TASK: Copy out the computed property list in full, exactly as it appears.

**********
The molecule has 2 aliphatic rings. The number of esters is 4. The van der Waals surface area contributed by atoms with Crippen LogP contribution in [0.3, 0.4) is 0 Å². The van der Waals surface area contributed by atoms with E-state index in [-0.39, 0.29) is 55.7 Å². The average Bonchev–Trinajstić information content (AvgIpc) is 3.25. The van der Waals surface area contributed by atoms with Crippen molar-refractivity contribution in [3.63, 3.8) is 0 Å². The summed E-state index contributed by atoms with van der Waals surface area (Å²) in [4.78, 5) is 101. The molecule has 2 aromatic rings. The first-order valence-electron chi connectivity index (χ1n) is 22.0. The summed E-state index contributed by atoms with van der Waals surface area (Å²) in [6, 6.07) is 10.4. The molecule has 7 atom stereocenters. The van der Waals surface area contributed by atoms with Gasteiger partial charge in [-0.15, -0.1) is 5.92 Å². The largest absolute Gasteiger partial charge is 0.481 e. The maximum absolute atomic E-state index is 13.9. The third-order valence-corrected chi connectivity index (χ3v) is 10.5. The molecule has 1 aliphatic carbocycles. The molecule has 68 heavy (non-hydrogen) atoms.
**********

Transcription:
The molecule has 2 aliphatic rings. The number of esters is 4. The van der Waals surface area contributed by atoms with Crippen LogP contribution in [0.3, 0.4) is 0 Å². The van der Waals surface area contributed by atoms with E-state index in [-0.39, 0.29) is 55.7 Å². The average Bonchev–Trinajstić information content (AvgIpc) is 3.25. The van der Waals surface area contributed by atoms with Crippen molar-refractivity contribution in [3.63, 3.8) is 0 Å². The summed E-state index contributed by atoms with van der Waals surface area (Å²) in [4.78, 5) is 101. The molecule has 2 aromatic rings. The first-order valence-electron chi connectivity index (χ1n) is 22.0. The summed E-state index contributed by atoms with van der Waals surface area (Å²) in [6, 6.07) is 10.4. The molecule has 7 atom stereocenters. The van der Waals surface area contributed by atoms with Gasteiger partial charge in [-0.15, -0.1) is 5.92 Å². The largest absolute Gasteiger partial charge is 0.481 e. The maximum absolute atomic E-state index is 13.9. The third-order valence-corrected chi connectivity index (χ3v) is 10.5. The molecule has 1 aliphatic carbocycles. The molecule has 68 heavy (non-hydrogen) atoms.